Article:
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April 21, 2016 - view full issue
Choosing between arbitration and litigation? Look to your contract! And ponder the pitfalls.
Parties considering whether to resolve disputes through arbitration or litigation should first look to their agreements to determine the appropriate course. Two recent out-of-province decisions demonstrate the issues that can arise when parties proceed with dispute resolution outside of the terms of their contracts.
The Risks of Choosing the Wrong Forum
In Lafarge Canada Inc. v. Edmonton (City), 2015 ABQB 56, an Alberta court enforced a mandatory arbitration clause in a contract between the parties despite the result leaving the plaintiff without a remedy due to the expiry of the limitation period to commence arbitration. The case involved a dispute between Lafarge Canada Inc. (“Lafarge”), the industrial supply company, and the City of Edmonton in relation to a contract for the delivery of piping materials. The parties had contractually agreed to resolve any disputes by arbitration. A dispute arose after the City claimed a set off against the purchase price for costs it had incurred due to Lafarge’s late delivery of the materials. Lafarge challenged the City’s right to set off and sought payment of the balance of the contract price.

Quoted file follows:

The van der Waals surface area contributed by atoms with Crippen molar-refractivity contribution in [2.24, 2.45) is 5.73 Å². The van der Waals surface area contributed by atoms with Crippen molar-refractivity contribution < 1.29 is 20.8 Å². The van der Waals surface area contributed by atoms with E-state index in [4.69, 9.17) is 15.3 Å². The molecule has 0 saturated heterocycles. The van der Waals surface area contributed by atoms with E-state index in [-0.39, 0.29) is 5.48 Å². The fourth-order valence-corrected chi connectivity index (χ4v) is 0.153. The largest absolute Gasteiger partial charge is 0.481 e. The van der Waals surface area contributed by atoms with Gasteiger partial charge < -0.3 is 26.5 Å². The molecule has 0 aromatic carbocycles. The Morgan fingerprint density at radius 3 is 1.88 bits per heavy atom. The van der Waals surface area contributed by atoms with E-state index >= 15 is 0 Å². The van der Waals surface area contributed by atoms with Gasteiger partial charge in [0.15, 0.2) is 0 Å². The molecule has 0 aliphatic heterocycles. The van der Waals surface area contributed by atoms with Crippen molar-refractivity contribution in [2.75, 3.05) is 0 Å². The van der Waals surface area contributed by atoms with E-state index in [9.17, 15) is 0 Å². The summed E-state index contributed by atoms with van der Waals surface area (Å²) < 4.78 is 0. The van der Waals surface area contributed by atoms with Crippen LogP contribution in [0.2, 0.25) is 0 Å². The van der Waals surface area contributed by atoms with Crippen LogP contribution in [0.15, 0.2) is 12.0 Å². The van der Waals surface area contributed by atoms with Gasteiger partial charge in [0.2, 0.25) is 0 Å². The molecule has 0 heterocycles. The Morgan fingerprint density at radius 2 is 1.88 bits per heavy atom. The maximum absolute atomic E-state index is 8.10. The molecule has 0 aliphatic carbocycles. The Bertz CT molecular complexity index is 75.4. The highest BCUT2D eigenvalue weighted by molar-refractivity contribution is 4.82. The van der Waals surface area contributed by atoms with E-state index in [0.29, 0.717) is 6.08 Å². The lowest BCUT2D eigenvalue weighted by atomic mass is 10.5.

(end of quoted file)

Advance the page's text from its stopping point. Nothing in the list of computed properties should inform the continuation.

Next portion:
Nearing the two year limitation period to commence litigation or arbitration proceedings, the parties entered a standstill agreement whereby neither party would rely on a limitation defence to any proceedings commenced within three months from the termination of the agreement. Lafarge subsequently terminated the standstill agreement and, within three months, commenced a court action seeking the balance of the contract price. Following the expiration of the three month limitation period, the City applied to have Lafarge’s claim struck on the basis that the dispute was to be resolved by arbitration in accordance with the contract.
The issue of whether Lafarge could proceed with the litigation was considered by the Alberta courts on three occasions, with the courts ultimately finding that: